But if the US got nothing for millions to the Palestinians, it is currently getting nothing for billions in military and economic aid to Egypt. The aid was to have ensured a pro-American military, adherence to the Israel-Egypt peace treaty and security in Sinai. Since 1987, the U.S. has spent about $1.25 billion annually for arms plus about $250 million in economic support. Additional millions were spent on non-governmental organizations (NGOs) between to help Egypt create civil society organizations to provide wider space for political parties and media.

What have we achieved? A Muslim Brotherhood President; a Parliament that runs from Muslim Brotherhood to Salafist; a Sharia-heavy Constitution and a military establishment that seems perfectly fine with it all. Joshua Stacher writes in Foreign Affairs that that the military supports Morsi because it believes the Brotherhood will continue to win elections, and that the Brotherhood “incorporated many of its core demands…directly into the draft constitution.”

The military is siding with what it perceives as the long-term winner – and that is not us. It is unlikely that we will use our military assistance as leverage. If Mubarak considered it “compensation,” the Brotherhood considers it “reparations” for U.S. support of the Mubarak dictatorship.

Afghanistan is the recipient of buckets of money – nearly $3 billion annually in health, education, economic infrastructure and governance for the past six years, plus billions more for military training and equipment. More than 2,000 Americans have lost their lives in an effort to bring tolerant, representative government to the Afghan people and rout the Taliban “radicals.”

Again, what have we achieved? The Afghan government and military remain corrupt and ineffectual; more than 63 “insider” attacks killed 25 Western soldiers in 2012 as President Hamid Karzai decried the lack of American cultural sensitivity. The new US Army field manual agrees: “Better situational awareness/understanding of Afghan culture will help…to avoid cultural conflict that can lead toward green-on-blue violence.” Judicial Watch notes that a draft of the manual “leaked to the newspaper offers a list of ‘taboo conversation topics’ that soldiers should avoid, including ‘making derogatory comments about the Taliban,’ ‘advocating women’s rights,’ ‘any criticism of pedophilia,’ ‘directing any criticism towards Afghans,’ ‘mentioning homosexuality and homosexual conduct’ or ‘anything related to Islam.’”

In other words, after a dozen years of our lives and treasure, American troops should adopt the cultural norms of seventh-century Afghans, rather than expecting the Afghans to show some 21st century tolerance for women and homosexuals, or aversion to pedophilia.

Pakistan received $3 billion in FY 2012; $1.6 billion in security assistance and $1.4 billion for economic development. Since 2001, more than $20 billion, including $9 billion in reimbursement for expenses supporting US military operations.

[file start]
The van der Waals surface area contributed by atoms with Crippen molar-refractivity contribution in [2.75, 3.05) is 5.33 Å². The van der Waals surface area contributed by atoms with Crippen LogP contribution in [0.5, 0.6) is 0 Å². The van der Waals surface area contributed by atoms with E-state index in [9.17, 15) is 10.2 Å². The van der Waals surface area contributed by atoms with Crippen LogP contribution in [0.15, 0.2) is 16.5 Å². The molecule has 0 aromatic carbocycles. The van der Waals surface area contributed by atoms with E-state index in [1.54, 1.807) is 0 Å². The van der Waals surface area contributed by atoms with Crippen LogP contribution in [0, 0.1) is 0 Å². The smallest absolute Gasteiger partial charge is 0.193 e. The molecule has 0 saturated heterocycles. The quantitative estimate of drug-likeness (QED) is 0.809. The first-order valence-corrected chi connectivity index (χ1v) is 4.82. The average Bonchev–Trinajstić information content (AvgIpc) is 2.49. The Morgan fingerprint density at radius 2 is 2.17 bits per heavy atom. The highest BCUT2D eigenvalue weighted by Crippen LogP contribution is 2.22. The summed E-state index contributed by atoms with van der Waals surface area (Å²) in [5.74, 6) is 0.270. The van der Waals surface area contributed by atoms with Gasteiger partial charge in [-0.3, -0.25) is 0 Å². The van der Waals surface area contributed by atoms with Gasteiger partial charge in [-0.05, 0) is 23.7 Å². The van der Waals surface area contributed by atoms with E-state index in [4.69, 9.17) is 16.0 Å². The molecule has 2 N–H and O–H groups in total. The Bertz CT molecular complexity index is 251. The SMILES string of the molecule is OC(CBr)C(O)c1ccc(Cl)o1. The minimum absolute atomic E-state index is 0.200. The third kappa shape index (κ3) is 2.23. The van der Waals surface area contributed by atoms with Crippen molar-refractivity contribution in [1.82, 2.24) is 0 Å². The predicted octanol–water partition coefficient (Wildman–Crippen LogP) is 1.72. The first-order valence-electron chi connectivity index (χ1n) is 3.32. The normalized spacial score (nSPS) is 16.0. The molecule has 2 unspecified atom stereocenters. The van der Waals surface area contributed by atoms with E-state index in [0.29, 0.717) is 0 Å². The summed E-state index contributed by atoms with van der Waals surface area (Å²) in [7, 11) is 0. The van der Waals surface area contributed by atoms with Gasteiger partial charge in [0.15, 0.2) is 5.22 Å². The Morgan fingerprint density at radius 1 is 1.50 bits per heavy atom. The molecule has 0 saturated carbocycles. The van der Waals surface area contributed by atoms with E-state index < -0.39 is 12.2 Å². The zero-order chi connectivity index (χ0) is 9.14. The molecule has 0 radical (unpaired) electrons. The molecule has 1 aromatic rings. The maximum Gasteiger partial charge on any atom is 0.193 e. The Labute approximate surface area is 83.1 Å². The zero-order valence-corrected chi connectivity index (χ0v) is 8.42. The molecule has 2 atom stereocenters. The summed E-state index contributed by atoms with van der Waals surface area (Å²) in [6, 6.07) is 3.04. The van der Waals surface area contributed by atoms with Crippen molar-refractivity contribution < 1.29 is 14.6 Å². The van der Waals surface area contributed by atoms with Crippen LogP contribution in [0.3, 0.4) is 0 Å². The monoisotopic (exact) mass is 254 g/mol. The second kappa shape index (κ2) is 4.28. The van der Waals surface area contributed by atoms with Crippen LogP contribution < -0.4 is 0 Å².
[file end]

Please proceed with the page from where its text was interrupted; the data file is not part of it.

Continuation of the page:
Libya? What we achieved in Libya hardly bears asking the question.

Rubin thinks, “The alternatives have been ignored; and the real moderates are being betrayed.”

It is more likely that the “real moderates” – by definition people less willing to kill or coerce – are unlikely to be winners in a region that does not presently value “moderation.” It is also true that the US has chosen some allies as well as it could, and chosen other allies badly. But regardless of the application of money, troops, training, education, infrastructure, and lessons in governance, elections and transparency, U.S. influence is markedly less than we – or our enemies – think it is, or ever thought it was.

If that sounds insufficient, it harks back to Cold War understandings. The U.S. and its allies could not, similarly, overthrow the Soviet Union or liberate its colonies. But we did not pretend they were our friends, and we surely did not give them aid or political support. The best of the Cold Warriors – think John F. Kennedy, Henry M. Jackson, Daniel Patrick Moynihan and Ronald Reagan – spurred the United States staunchly to defend its political beliefs as “better;” defend its friends militarily through NATO, COCOM and other joint efforts; guard as much as possible against communist expansion into free countries; and let the “captive nations” know through Radio Free Europe and Radio Liberty that we were on their side.

That would translate today into unequivocal support for human rights, civil rights, minority rights and capitalism; support for Israel, Jordan, Morocco, Iraq (because we are responsible for it now), the Central Asian “Stans,” Tunisia (still) and Turkey (maybe); guarding against al Qaeda and Muslim Brotherhood expansion in Africa – including loudly denouncing attacks on Christians in Nigeria, Kenya and Mali; and expanded use of social networks to provide real information and hope for the future to those many people who want to be on our side, with America.

Originally published at the Gatestone Institute.

About the Author: Shoshana Bryen is Senior Director of The Jewish Policy Center. She was previously Senior Director of JINSA and author of JINSA Reports form 1995-2011.